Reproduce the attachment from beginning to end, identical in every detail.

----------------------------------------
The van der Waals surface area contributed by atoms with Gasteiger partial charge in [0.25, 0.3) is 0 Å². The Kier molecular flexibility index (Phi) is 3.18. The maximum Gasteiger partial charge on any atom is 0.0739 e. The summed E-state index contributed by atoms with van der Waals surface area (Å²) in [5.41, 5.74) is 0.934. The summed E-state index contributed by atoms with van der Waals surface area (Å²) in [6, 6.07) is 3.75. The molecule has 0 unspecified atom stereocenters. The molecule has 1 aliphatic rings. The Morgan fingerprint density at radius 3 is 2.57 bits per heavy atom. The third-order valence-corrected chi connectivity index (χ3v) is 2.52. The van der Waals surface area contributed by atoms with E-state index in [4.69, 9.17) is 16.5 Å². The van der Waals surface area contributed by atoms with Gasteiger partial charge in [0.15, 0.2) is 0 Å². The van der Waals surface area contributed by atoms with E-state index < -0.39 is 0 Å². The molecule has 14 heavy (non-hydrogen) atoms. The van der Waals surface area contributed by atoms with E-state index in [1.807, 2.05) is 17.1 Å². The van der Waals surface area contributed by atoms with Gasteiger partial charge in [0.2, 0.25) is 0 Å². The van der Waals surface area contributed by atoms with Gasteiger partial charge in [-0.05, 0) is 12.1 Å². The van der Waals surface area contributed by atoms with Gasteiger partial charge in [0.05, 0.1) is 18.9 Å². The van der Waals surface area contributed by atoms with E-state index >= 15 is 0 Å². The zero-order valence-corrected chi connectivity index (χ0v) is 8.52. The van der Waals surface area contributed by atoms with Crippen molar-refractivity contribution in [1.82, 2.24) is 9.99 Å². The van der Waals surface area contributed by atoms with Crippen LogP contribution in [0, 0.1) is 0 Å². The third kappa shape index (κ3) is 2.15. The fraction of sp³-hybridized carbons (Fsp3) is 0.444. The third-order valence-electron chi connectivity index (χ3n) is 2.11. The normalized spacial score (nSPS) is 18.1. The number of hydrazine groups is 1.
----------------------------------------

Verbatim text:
The van der Waals surface area contributed by atoms with Gasteiger partial charge in [0.25, 0.3) is 0 Å². The Kier molecular flexibility index (Phi) is 3.18. The maximum Gasteiger partial charge on any atom is 0.0739 e. The summed E-state index contributed by atoms with van der Waals surface area (Å²) in [5.41, 5.74) is 0.934. The summed E-state index contributed by atoms with van der Waals surface area (Å²) in [6, 6.07) is 3.75. The molecule has 0 unspecified atom stereocenters. The molecule has 1 aliphatic rings. The Morgan fingerprint density at radius 3 is 2.57 bits per heavy atom. The third-order valence-corrected chi connectivity index (χ3v) is 2.52. The van der Waals surface area contributed by atoms with E-state index in [4.69, 9.17) is 16.5 Å². The van der Waals surface area contributed by atoms with Gasteiger partial charge in [0.15, 0.2) is 0 Å². The van der Waals surface area contributed by atoms with E-state index < -0.39 is 0 Å². The molecule has 14 heavy (non-hydrogen) atoms. The van der Waals surface area contributed by atoms with E-state index in [1.807, 2.05) is 17.1 Å². The van der Waals surface area contributed by atoms with Gasteiger partial charge in [0.2, 0.25) is 0 Å². The van der Waals surface area contributed by atoms with Gasteiger partial charge in [-0.05, 0) is 12.1 Å². The van der Waals surface area contributed by atoms with Gasteiger partial charge in [0.05, 0.1) is 18.9 Å². The van der Waals surface area contributed by atoms with E-state index >= 15 is 0 Å². The zero-order valence-corrected chi connectivity index (χ0v) is 8.52. The van der Waals surface area contributed by atoms with Crippen molar-refractivity contribution in [1.82, 2.24) is 9.99 Å². The van der Waals surface area contributed by atoms with Crippen LogP contribution in [0, 0.1) is 0 Å². The third kappa shape index (κ3) is 2.15. The fraction of sp³-hybridized carbons (Fsp3) is 0.444. The third-order valence-electron chi connectivity index (χ3n) is 2.11. The normalized spacial score (nSPS) is 18.1. The number of hydrazine groups is 1.